- Digital democracy is a broad concept and not easy to define. The paper provides a granular approach to help encompass its various activities and methods (our ‘typology of digital democracy’).
- Many initiatives exist simply as an app, or web page, driven by what the technology can do, rather than by what the need is.
- Lessons from global case studies describe how digital tools are being used to engage communities in more meaningful political participation, and how they are improving the quality and legitimacy of decision-making.
- Digital democracy is still young. Projects must embed better methods for evaluation of their goals if the field is to grow.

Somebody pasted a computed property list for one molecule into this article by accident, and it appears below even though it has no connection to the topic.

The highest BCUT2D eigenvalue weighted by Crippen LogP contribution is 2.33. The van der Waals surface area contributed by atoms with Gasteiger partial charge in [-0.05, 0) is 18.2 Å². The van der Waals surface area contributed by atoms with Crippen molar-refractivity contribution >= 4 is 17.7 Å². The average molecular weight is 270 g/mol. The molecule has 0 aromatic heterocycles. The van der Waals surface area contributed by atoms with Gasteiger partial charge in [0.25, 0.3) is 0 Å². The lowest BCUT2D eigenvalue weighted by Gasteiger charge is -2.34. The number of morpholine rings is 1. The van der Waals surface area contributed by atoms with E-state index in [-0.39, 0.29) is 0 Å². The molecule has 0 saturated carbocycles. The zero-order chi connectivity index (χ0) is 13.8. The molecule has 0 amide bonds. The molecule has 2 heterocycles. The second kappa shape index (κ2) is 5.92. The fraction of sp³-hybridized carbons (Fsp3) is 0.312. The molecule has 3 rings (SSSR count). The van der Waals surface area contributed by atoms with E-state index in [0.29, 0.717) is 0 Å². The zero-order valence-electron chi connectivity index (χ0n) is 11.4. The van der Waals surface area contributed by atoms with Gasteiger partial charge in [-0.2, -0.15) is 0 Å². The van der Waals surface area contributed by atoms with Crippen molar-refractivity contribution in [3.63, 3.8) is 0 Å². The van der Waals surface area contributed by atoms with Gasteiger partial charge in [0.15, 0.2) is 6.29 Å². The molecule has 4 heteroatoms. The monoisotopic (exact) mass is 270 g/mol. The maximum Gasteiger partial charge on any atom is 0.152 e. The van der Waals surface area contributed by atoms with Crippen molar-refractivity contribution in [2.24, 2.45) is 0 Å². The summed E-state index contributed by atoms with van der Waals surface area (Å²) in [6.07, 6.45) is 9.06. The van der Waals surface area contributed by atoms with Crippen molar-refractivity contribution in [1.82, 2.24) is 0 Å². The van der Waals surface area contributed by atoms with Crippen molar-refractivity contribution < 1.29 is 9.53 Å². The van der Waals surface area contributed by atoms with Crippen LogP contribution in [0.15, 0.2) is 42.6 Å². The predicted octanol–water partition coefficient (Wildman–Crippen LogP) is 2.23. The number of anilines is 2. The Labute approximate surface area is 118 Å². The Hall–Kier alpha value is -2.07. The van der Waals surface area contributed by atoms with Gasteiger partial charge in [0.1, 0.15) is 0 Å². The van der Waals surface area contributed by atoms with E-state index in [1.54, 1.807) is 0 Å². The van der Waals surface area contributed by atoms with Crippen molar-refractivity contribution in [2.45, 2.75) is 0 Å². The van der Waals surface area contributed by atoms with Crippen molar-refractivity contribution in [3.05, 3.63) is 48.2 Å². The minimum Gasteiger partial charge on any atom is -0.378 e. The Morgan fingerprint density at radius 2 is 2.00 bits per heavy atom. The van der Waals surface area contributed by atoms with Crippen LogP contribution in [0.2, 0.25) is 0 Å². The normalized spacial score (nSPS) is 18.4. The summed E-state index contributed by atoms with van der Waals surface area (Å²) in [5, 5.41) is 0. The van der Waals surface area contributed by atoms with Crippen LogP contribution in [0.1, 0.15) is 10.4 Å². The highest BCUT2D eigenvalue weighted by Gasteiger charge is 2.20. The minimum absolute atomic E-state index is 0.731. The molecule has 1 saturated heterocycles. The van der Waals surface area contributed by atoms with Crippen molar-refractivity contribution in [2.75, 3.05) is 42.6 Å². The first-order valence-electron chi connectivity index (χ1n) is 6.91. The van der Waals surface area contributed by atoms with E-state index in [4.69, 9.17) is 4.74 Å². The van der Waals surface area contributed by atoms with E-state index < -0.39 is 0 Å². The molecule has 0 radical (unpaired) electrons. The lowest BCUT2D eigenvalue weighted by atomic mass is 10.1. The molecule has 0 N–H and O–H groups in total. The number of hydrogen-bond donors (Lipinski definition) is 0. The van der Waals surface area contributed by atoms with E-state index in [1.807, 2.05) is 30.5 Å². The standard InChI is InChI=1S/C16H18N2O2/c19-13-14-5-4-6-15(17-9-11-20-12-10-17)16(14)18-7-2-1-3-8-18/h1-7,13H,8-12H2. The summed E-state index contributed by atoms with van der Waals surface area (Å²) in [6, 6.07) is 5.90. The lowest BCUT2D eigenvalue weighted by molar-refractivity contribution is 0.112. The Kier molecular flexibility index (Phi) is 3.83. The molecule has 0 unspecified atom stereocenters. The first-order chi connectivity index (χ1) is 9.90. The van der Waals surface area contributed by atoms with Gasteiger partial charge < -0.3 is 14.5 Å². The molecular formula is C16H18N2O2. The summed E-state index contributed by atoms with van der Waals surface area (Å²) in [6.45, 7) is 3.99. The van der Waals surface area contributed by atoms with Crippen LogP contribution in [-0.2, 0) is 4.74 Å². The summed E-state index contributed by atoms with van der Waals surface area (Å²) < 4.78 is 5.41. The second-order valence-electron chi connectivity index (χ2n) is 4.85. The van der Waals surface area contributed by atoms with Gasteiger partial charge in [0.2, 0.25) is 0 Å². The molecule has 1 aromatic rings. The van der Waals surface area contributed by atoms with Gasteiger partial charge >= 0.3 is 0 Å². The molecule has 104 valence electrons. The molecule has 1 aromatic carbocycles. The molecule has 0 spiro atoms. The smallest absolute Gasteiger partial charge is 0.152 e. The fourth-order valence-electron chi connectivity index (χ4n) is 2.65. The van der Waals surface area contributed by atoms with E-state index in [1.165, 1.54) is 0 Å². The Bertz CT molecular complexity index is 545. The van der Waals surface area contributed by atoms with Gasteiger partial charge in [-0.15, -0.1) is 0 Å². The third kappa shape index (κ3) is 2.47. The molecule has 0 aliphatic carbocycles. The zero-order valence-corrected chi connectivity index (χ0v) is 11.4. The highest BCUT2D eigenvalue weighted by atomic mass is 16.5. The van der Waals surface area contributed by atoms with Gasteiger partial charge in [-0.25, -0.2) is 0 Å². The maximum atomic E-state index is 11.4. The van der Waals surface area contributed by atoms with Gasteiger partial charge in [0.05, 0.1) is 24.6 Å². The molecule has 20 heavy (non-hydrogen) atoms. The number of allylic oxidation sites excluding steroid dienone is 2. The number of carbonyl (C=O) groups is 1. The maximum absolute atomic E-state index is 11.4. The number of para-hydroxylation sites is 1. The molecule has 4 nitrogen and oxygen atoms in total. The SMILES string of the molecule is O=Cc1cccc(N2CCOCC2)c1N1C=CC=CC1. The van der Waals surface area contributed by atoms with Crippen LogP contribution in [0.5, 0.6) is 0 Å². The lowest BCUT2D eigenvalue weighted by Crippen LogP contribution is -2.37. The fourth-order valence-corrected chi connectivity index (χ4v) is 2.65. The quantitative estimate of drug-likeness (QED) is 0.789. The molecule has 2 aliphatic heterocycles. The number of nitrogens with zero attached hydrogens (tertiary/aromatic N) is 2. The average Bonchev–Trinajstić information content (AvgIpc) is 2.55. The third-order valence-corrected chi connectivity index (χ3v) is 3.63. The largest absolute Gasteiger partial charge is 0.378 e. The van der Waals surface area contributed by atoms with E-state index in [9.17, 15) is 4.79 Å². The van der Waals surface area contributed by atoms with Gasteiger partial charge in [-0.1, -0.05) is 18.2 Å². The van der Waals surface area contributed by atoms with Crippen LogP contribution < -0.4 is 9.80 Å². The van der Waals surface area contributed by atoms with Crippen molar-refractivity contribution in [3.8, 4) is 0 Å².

Thanks to digital technologies, today we can bank, read the news, study for a degree, and chat with friends across the world - all without leaving the comfort of our homes. But one area that seems to have remained impervious to these benefits is our model of democratic governance, which has remained largely unchanged since it was invented in the 20th century.
New experiments are showing how digital technologies can play a critical role in engaging new groups of people, empowering citizens and forging a new relationship between cities and local residents, and parliamentarians and citizens.